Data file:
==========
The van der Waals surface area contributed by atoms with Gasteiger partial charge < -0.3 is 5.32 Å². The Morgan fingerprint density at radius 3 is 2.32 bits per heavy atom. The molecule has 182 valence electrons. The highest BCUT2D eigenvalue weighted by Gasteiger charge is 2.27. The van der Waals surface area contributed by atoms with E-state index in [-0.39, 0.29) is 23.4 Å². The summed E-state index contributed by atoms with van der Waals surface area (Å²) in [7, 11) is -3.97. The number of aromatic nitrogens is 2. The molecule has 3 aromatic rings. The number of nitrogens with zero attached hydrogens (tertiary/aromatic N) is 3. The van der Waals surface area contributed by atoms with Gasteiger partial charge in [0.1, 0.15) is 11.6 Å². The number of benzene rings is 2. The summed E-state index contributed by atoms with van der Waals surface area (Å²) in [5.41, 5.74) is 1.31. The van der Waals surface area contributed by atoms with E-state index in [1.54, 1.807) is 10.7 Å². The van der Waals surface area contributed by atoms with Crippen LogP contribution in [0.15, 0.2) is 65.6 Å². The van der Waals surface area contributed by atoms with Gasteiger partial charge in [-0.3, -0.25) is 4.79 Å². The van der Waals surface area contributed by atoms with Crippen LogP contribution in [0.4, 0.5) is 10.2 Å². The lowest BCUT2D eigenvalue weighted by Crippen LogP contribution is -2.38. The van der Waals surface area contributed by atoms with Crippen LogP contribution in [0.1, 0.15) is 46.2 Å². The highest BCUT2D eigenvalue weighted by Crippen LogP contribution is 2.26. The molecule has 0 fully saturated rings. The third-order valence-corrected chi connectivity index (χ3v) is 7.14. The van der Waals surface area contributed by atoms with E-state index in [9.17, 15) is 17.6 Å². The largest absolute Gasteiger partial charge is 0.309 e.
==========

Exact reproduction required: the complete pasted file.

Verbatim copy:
The van der Waals surface area contributed by atoms with Gasteiger partial charge < -0.3 is 5.32 Å². The Morgan fingerprint density at radius 3 is 2.32 bits per heavy atom. The molecule has 182 valence electrons. The highest BCUT2D eigenvalue weighted by Gasteiger charge is 2.27. The van der Waals surface area contributed by atoms with E-state index in [-0.39, 0.29) is 23.4 Å². The summed E-state index contributed by atoms with van der Waals surface area (Å²) in [7, 11) is -3.97. The number of aromatic nitrogens is 2. The molecule has 3 aromatic rings. The number of nitrogens with zero attached hydrogens (tertiary/aromatic N) is 3. The van der Waals surface area contributed by atoms with Gasteiger partial charge in [0.1, 0.15) is 11.6 Å². The number of benzene rings is 2. The summed E-state index contributed by atoms with van der Waals surface area (Å²) in [5.41, 5.74) is 1.31. The van der Waals surface area contributed by atoms with E-state index in [1.54, 1.807) is 10.7 Å². The van der Waals surface area contributed by atoms with Crippen LogP contribution in [0.15, 0.2) is 65.6 Å². The van der Waals surface area contributed by atoms with Gasteiger partial charge in [-0.3, -0.25) is 4.79 Å². The van der Waals surface area contributed by atoms with Crippen LogP contribution in [0.4, 0.5) is 10.2 Å². The lowest BCUT2D eigenvalue weighted by Crippen LogP contribution is -2.38. The van der Waals surface area contributed by atoms with Crippen LogP contribution in [0.1, 0.15) is 46.2 Å². The highest BCUT2D eigenvalue weighted by Crippen LogP contribution is 2.26. The molecule has 0 fully saturated rings. The third-order valence-corrected chi connectivity index (χ3v) is 7.14. The van der Waals surface area contributed by atoms with E-state index in [9.17, 15) is 17.6 Å². The largest absolute Gasteiger partial charge is 0.309 e.